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Name: Maryland v. Shatzer
Case #: 08-680
Opinion Date: 02/24/2010
Court: US Supreme Court
District USSup
Citation: 559 U.S. 98
Summary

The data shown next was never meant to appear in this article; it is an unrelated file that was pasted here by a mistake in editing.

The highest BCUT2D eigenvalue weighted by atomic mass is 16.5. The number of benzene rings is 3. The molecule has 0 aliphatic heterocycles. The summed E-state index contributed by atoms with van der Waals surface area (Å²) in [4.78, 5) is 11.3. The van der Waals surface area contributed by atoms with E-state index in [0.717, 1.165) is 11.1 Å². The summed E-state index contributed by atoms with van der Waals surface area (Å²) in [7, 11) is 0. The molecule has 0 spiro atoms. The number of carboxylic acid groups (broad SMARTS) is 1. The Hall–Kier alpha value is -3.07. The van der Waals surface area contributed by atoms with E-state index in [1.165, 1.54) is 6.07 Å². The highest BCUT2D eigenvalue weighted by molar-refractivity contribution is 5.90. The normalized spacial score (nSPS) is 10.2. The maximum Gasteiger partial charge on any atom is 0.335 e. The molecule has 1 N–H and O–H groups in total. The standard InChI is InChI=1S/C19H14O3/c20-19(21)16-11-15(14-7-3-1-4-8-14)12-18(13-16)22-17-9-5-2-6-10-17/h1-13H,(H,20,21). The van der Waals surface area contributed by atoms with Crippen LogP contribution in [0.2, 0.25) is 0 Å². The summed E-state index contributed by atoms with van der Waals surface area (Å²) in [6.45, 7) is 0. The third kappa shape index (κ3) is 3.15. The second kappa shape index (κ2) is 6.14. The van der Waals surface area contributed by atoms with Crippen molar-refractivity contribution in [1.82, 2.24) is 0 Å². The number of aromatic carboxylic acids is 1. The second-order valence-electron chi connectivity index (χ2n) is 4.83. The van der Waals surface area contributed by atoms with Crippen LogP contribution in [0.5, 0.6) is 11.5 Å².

Where a suspect has asserted his right to counsel and his right to remain silent and questioning ceases but he is then recontacted after a period of 14 days, during which he was no longer in Miranda custody, and now waives Miranda, there is no presumption that a statement obtained following the waiver is involuntary. In 2003, police sought to question Shatzer about an allegation of sexual abuse of his son, but halted questioning when Shatzer, after being advised of his Miranda rights, requested an attorney. At the time, Shatzer was serving a prison sentence for a conviction from an unrelated abuse incident. In 2006, the police, having received additional information regarding the matter, reopened the investigation and recontacted Shatzer who was still confined in prison serving the earlier term. He was again advised of his Miranda rights but this time waived them and provided an inculpating statement leading to his subsequent conviction at a court trial. The Maryland Appeals Court reversed the conviction, holding that the passage of time, alone, did not end the protections of Edwards v. Arizona (1981) 451 U.S. 477. [Edwards held that when an accused has invoked his right to have counsel present during custodial interrogation, a valid waiver of that right cannot be established by only showing that he responded to further police-initiated custodial interrogation when advised of his rights and waiving them; under Edwards, there is to be no further interrogation by the authorities until counsel has been made available.] The U.S. Supreme Court granted certiorari and reversed the appellate court decision. Noting that the Edwards rule is a judicially-created protection, the Court elected to clarify it. With the clarification, when 14 days has passed from the initial contact, during which time the suspect is no longer in Miranda custody but has returned to his normal life, the break in custody dissipates the coercive pressures identified in the Edwards decision such that the suspect’s statement following his Miranda waiver is not viewed as being involuntary. Here, there had been a more than two-year break between the two police contacts. Even though Shatzer had been returned to a prison setting, the Court found that he was not in Miranda custody, but had instead been returned to his “normal” life without the inherent pressures of the initial interrogation.